Letter | Published:

Fatality in mice due to oversaturation of cellular microRNA/short hairpin RNA pathways

Nature volume 441, pages 537541 (25 May 2006) | Download Citation



RNA interference (RNAi) is a universal and evolutionarily conserved phenomenon of post-transcriptional gene silencing by means of sequence-specific mRNA degradation, triggered by small double-stranded RNAs1,2. Because this mechanism can be efficiently induced in vivo by expressing target-complementary short hairpin RNA (shRNA) from non-viral and viral vectors, RNAi is attractive for functional genomics and human therapeutics3,4. Here we systematically investigate the long-term effects of sustained high-level shRNA expression in livers of adult mice. Robust shRNA expression in all the hepatocytes after intravenous infusion was achieved with an optimized shRNA delivery vector based on duplex-DNA-containing adeno-associated virus type 8 (AAV8). An evaluation of 49 distinct AAV/shRNA vectors, unique in length and sequence and directed against six targets, showed that 36 resulted in dose-dependent liver injury, with 23 ultimately causing death. Morbidity was associated with the downregulation of liver-derived microRNAs (miRNAs), indicating possible competition of the latter with shRNAs for limiting cellular factors required for the processing of various small RNAs. In vitro and in vivo shRNA transfection studies implied that one such factor, shared by the shRNA/miRNA pathways and readily saturated, is the nuclear karyopherin exportin-5. Our findings have fundamental consequences for future RNAi-based strategies in animals and humans, because controlling intracellular shRNA expression levels will be imperative. However, the risk of oversaturating endogenous small RNA pathways can be minimized by optimizing shRNA dose and sequence, as exemplified here by our report of persistent and therapeutic RNAi against human hepatitis B virus in vivo.

Access optionsAccess options

Rent or Buy article

Get time limited or full article access on ReadCube.


All prices are NET prices.


  1. 1.

    RNA interference. Nature 418, 244–251 (2002)

  2. 2.

    & The RNAi revolution. Nature 430, 161–164 (2004)

  3. 3.

    & The silent revolution: RNA interference as basic biology, research tool, and therapeutic. Annu. Rev. Med. 56, 401–423 (2005)

  4. 4.

    & Unlocking the potential of the human genome with RNA interference. Nature 431, 371–378 (2004)

  5. 5.

    et al. Unrestricted hepatocyte transduction with adeno-associated virus serotype 8 vectors in mice. J. Virol. 79, 214–224 (2005)

  6. 6.

    , & Self-complementary recombinant adeno-associated virus (scAAV) vectors promote efficient transduction independently of DNA synthesis. Gene Ther. 8, 1248–1254 (2001)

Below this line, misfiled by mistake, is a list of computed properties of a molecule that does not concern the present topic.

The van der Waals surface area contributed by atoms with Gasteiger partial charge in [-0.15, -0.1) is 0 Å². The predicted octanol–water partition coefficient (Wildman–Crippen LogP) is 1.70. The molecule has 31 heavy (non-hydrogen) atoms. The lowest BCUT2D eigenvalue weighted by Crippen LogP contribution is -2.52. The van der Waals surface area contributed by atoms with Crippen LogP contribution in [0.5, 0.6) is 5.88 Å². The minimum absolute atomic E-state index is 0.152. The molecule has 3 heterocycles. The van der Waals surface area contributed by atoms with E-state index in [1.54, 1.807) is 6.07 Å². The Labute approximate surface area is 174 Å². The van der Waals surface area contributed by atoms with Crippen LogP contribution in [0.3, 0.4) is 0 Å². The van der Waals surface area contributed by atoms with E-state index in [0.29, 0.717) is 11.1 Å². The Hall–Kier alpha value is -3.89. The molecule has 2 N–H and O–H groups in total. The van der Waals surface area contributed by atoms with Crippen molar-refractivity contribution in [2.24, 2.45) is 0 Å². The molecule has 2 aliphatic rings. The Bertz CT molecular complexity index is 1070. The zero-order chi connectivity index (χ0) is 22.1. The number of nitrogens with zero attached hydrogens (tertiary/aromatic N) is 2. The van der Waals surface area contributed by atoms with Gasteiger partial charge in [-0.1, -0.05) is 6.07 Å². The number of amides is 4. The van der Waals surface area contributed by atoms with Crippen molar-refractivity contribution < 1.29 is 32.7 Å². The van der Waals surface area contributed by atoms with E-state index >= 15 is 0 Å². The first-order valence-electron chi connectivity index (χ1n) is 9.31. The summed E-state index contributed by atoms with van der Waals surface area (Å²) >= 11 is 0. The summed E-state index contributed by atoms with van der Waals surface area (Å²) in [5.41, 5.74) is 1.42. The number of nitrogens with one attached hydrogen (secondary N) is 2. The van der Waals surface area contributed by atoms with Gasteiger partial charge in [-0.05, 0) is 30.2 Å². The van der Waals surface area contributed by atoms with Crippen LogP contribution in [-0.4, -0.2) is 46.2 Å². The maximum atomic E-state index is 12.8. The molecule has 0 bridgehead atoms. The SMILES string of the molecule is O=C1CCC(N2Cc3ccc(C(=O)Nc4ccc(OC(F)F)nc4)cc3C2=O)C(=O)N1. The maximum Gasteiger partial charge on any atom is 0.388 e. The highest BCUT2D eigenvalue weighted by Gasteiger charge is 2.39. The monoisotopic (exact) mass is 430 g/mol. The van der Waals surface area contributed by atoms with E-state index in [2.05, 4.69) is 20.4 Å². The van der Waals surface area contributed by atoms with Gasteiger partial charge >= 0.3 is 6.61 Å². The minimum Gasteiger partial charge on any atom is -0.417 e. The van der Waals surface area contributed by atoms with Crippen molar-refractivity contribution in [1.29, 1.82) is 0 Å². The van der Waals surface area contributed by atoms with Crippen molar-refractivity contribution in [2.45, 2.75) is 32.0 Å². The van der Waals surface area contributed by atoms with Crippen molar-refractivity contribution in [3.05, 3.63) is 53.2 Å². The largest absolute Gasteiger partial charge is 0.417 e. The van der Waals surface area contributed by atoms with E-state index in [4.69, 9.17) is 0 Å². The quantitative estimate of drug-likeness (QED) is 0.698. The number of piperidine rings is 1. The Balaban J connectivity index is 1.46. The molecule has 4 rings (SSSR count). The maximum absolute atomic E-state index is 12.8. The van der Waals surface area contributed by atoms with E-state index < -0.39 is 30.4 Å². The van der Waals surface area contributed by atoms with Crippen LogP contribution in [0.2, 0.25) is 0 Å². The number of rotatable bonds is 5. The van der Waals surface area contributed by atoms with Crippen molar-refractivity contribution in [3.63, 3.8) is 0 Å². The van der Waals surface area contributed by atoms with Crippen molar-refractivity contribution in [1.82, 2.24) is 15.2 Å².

7. 7.

    & From virus evolution to vector revolution: use of naturally occurring serotypes of adeno-associated virus (AAV) as novel vectors for human gene therapy. Curr. Gene Ther. 3, 281–304 (2003)

  8. 8.

    & Noise amidst the silence: off-target effects of siRNAs? Trends Genet. 20, 521–524 (2004)

  9. 9.

    et al. Extrachromosomal recombinant adeno-associated virus vector genomes are primarily responsible for stable liver transduction in vivo. J. Virol. 75, 6969–6976 (2001)

  10. 10.

    MicroRNAs: genomics, biogenesis, mechanism, and function. Cell 116, 281–297 (2004)

  11. 11.

    The functions of animal microRNAs. Nature 431, 350–355 (2004)

  12. 12.

    , , , & Modulation of hepatitis C virus RNA abundance by a liver-specific microRNA. Science 309, 1577–1581 (2005)

  13. 13.

    et al. Identification of tissue-specific microRNAs from mouse. Curr. Biol. 12, 735–739 (2002)

  14. 14.

    , , , & Overexpression of exportin 5 enhances RNA interference mediated by short hairpin RNAs and microRNAs. RNA 11, 220–226 (2005)

  15. 15.

    , , & Exportin-5 mediates the nuclear export of pre-microRNAs and short hairpin RNAs. Genes Dev. 17, 3011–3016 (2003)

  16. 16.

    , & Exportin 5 is a RanGTP-dependent dsRNA-binding protein that mediates nuclear export of pre-miRNAs. RNA 10, 185–191 (2004)

  17. 17.

    , , , & Nuclear export of microRNA precursors. Science 303, 95–98 (2004)

  18. 18.

    Assembly and function of RNA silencing complexes. Nature Rev. Mol. Cell Biol. 6, 127–138 (2005)

  19. 19.

    , et al. in Frontiers in Viral Hepatitis (eds Schinazi, R. F., Rice, C. & Sommadossi, J.-P.) 197–209 (Elsevier Science, Amsterdam, 2002)

  20. 20.

    et al. Silencing of microRNAs in vivo with ‘antagomirs’. Nature 438, 685–689 (2005)

  21. 21.

    & Mechanisms of gene silencing by double-stranded RNA. Nature 431, 343–349 (2004)

  22. 22.

    , , , & DNA constructs designed to produce short hairpin, interfering RNAs in transgenic mice sometimes show early lethality and an interferon response. J. Appl. Genet. 46, 217–225 (2005)

  23. 23.

    , , & siRNA-mediated gene silencing in vitro and in vivo. Nature Biotechnol. 20, 1006–1010 (2002)

  24. 24.

    et al. Cre-lox-regulated conditional RNA interference from transgenes. Proc. Natl Acad. Sci. USA 101, 10380–10385 (2004)